Folk dance is a term used to describe a large number of dances, mostly of European origin, that tend to share the following attributes:
- They were originally danced in about the 19th century or earlier (or are, in any case, not currently copyrighted);
- Their performance is dominated by an inherited tradition rather than by innovation;
- They were danced by common people and not exclusively by aristocracy;
- They have been developed spontaneously and there is no governing body that has final say over what “the dance” is or who is authorized to teach it. This also means that no one has the final say over the definition of folk dance or the minimum age for such dances.
Folk dances are traditionally performed during social events by people with little or no professional training. New dancers often learn informally by observing others and/or receiving help from others. Folk dancing is viewed as more of a social activity rather than competitive, although there are professional and semi-professional folk dance groups, and occasional folk dance competitions
The term “folk dance” is sometimes applied to dances of historical European culture, typically originated before 20th century. For other cultures the terms ethnic dance or traditional dance are sometimes used, although the latter terms may encompass ceremonial dances.
There are a number of modern dances such as hip hop that evolve spontaneously, but the term “folk dances” is generally not applied to them, and the terms “street dance” or “vernacular dance” are used instead. The term “folk dances” is reserved for dances which are to a significant degree bound by European tradition and originated in the times when the distinction existed between the dances of “common folk” and the dances of the “high society”.
A number of modern ballroom dances originated from folk ones.
The terms ethnic and traditional are used when it is required to emphasize the cultural roots of the dance. It this sense, nearly all folk dances are ethnic ones. If some dances, such as polka, cross ethnic boundaries (and even cross the boundary between Folk and Ballroom dance), ethnic differences are often considerable enough to speak of, e.g., “Czech Polka” vs. “German Polka”.
However, not all ethnic dances are folk ones. The simplest example of these are ritual dances or dances of ritual origin.
Types of folk dance
Types of folk dance include clogging, contra dance, English country dance, international folk dance, Irish dance, Maypole dance, Morris dance, Scottish country dance, Ball de bastons, square dance, and sword dance. Some choreographed dances such as Israeli folk dance are called folk dances, though this is not true in the strictest sense. Country dance overlaps with contemporary folk dance and ballroom dance. Most country dances and ballroom dances originated from folk dances, with gradual refinement over the years.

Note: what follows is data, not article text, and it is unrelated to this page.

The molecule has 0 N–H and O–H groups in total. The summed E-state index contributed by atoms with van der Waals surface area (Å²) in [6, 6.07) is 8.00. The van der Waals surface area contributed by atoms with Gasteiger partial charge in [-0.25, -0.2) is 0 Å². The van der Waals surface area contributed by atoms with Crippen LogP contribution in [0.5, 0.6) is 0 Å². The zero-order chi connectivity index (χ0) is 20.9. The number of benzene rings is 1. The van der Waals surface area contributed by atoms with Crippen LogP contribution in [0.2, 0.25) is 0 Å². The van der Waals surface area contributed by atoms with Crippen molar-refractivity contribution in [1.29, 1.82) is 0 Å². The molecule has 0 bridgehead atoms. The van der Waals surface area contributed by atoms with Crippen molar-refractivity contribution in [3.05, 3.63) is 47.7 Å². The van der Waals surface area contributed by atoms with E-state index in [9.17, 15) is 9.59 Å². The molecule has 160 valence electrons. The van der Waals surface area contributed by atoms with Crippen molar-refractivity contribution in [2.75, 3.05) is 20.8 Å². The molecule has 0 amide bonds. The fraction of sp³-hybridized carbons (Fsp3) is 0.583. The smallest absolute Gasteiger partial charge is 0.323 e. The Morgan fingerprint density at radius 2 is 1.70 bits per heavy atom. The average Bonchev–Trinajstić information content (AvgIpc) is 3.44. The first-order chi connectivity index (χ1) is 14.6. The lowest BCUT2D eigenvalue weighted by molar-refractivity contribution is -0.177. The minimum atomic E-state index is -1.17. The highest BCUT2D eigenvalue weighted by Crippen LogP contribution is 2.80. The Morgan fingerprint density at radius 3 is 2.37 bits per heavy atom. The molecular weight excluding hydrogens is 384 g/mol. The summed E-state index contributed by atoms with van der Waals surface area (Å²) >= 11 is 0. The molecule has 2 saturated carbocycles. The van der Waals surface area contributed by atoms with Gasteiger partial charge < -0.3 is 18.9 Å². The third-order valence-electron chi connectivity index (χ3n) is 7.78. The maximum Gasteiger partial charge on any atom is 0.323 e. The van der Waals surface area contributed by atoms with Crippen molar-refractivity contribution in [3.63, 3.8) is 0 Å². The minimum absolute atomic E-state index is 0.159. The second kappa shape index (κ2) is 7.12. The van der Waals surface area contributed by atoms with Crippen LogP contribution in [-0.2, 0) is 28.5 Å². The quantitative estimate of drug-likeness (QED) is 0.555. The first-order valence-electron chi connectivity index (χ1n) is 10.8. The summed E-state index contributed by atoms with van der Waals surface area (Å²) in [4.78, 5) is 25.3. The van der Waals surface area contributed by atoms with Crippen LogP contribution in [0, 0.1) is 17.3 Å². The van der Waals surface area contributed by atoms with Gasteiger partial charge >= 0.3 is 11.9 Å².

Folk dances are part of the overall culture of the country, and often have common features. People familiar with folk dancing can often determine what country a dance is from even if they have not seen that particular dance before. Some countries’ dances have features that are unique to that country, although neighboring countries sometimes have similar features. For example, the German and Austrian schuhplattling dance consists of slapping the body and shoes in a fixed pattern, a feature that few other countries’ dances have. Folk dances sometimes evolved long before current political boundaries, so that certain dances are shared by several countries. For example, some Serbian, Bulgarian, and Croatian dances share the same or similar dances, and sometimes even use the same name and music for those dances.
Although folk dancing was historically done by the common people of the local culture, international folk dance has received some popularity on college campuses and community centers within the United States and other countries.
Mexican Folkloric dance developed over five centuries from the pre-Columbian, the Spanish conquest, the French Intervention which included an Austrian influence, the Porfiriato, and the 1910 Revolution to the modern. The fusion of all these influences with the indigenous created over 300 dance styles, within the thirty-two Mexican states, that are now just “Mexican” and unique. (From The Mexican Folkloric Dance Company of Chicago, www.mexfoldanco.org).
Folk dancing in the media
Richard Thompson wrote a song folk dancers titled Don’t Sit On My Jimmy Shands, a reference to Scottish musician Jimmy Shand that produced bagpipe music. In the 1960’s this movement was supported by record labels such as Folk Dancer by Michael and Maryann Herman, and the Folkways Records label by Moses Asch which is currently under the Smithsonian Institute.
Folk festivals around the world
Folk Dancing at the Open Directory Project (suggest site)
Additional folk dance information
Folk Dance Association (US and Canada)
International folk dance articles